A new game of tug-of-war is being played between three parties in the Algerian opposition and the ruling majority [the National Liberation Front (FLN)] over the structure of the new parliament following the recent elections. MPs from the Green Algerian Alliance (GAA) and Socialist Forces Front (SFF) abstained from voting in the parliament’s first session, which was set to redistribute seats in the National Assembly [and decide on structural appointments within the parliament].
The dissenting parties argued that the ruling majority “failed to conduct a thorough census of all eligible voters” [in the parliamentary session]. These parties described the situation as “abnormal” and challenged all resolutions subsequently brought to a vote within the National Assembly. Labor Party MPs attended the session but abstained from voting on the proposed structure of the new parliament.
Speaker Mohamed Al-Arabi Ould Khalifa confirmed the structure of the parliament in spite of the difficulties that he encountered in his search for an “agreement” between those parties who won enough seats in the elections to give them the right to form parliamentary groups. The FLN was given control over the committees for justice, foreign affairs, economic affairs, finance, culture, higher education and agriculture. Through their being awarded six committee vice presidencies and six parliamentary rapporteur positions, the FLN expanded its supremacy.
The National Democratic Front (FND) won two seats as vice-presidents and was entrusted with three committees related to Culture, Youth and Sports and National Defense. The Housing and Accommodation Committee returned under the control of the National Liberation Front, in addition to one other vice presidency.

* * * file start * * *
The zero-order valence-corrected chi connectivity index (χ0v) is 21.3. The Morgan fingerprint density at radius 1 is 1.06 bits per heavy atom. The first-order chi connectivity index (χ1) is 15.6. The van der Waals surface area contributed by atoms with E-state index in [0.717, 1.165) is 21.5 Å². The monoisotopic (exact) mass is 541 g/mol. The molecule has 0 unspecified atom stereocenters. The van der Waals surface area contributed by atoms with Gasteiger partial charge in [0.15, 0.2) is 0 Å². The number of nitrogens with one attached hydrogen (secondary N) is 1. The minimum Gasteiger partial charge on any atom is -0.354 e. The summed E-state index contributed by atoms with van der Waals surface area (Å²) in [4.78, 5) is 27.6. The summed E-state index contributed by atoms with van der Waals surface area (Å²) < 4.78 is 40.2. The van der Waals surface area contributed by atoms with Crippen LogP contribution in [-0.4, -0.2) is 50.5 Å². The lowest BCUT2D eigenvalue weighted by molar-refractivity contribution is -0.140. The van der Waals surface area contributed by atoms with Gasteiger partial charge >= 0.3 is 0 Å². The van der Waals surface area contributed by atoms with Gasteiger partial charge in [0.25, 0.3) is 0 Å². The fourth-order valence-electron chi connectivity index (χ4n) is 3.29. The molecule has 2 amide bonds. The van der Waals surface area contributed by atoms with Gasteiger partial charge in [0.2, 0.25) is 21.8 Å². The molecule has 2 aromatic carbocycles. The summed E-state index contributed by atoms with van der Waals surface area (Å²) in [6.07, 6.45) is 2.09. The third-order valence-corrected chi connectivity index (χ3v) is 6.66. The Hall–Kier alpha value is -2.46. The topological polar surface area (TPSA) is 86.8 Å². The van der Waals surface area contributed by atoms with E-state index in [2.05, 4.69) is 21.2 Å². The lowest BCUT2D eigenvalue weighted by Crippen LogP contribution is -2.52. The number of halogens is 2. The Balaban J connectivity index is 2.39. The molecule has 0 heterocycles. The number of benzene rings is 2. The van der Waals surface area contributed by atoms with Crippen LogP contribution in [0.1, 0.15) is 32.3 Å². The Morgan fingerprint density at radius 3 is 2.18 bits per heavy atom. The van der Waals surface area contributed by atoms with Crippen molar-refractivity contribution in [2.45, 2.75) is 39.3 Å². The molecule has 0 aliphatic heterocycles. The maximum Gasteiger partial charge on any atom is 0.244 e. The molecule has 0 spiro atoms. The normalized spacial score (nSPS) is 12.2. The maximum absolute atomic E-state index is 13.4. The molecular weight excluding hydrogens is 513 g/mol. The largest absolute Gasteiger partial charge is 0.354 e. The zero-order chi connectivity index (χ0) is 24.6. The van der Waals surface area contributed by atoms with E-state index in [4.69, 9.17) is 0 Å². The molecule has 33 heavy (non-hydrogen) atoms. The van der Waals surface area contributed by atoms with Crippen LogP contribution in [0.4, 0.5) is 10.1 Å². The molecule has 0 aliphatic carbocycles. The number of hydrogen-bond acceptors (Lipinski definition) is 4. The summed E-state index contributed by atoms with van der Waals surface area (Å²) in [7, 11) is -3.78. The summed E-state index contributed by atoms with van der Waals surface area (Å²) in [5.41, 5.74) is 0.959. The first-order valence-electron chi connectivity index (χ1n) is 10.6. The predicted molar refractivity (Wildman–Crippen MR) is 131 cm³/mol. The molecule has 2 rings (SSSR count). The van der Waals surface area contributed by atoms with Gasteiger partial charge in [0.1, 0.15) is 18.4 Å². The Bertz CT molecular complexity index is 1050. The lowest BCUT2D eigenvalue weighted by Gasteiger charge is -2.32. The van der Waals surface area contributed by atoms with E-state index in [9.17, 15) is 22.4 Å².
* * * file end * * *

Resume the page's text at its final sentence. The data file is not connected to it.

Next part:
MPs from the three parties who abstained from voting, did not block the majority's decision to approve the elected. The three dissenting parties approved of all of the vice presidents who make up the bureau, in addition to the president and the representatives from five commission. approving the two elected vice-presidents and the president.
In an official statement, GAA MPs called on the National Assembly to review its internal regulations and to abide by principles of parliamentary accord, a necessary and urgent move that may allow the constitutional body to be given credibility again.
After threatening to boycott the voting session, the GAA — which includes the Movement of Society for Peace, Islamic Renaissance Movement (Ennahda) and the Movement for National Reform (Islah) — called for “the establishment of a parliamentary committee for human rights, civil society promotion, public funds protection and corruption prevention.”
The GAA confirmed that an open dialogue about socio-economic policies is necessary to determine the real reasons behind “the political recession and social congestion” in the country. According to the GAA, the country’s current situation is reminiscent of the former era (before December 11, 2011), which witnessed protests and rallies that paved the way for political changes, and were later approved by President Abdelaziz Bouteflika, but did not meet the expectations of the Algerian people.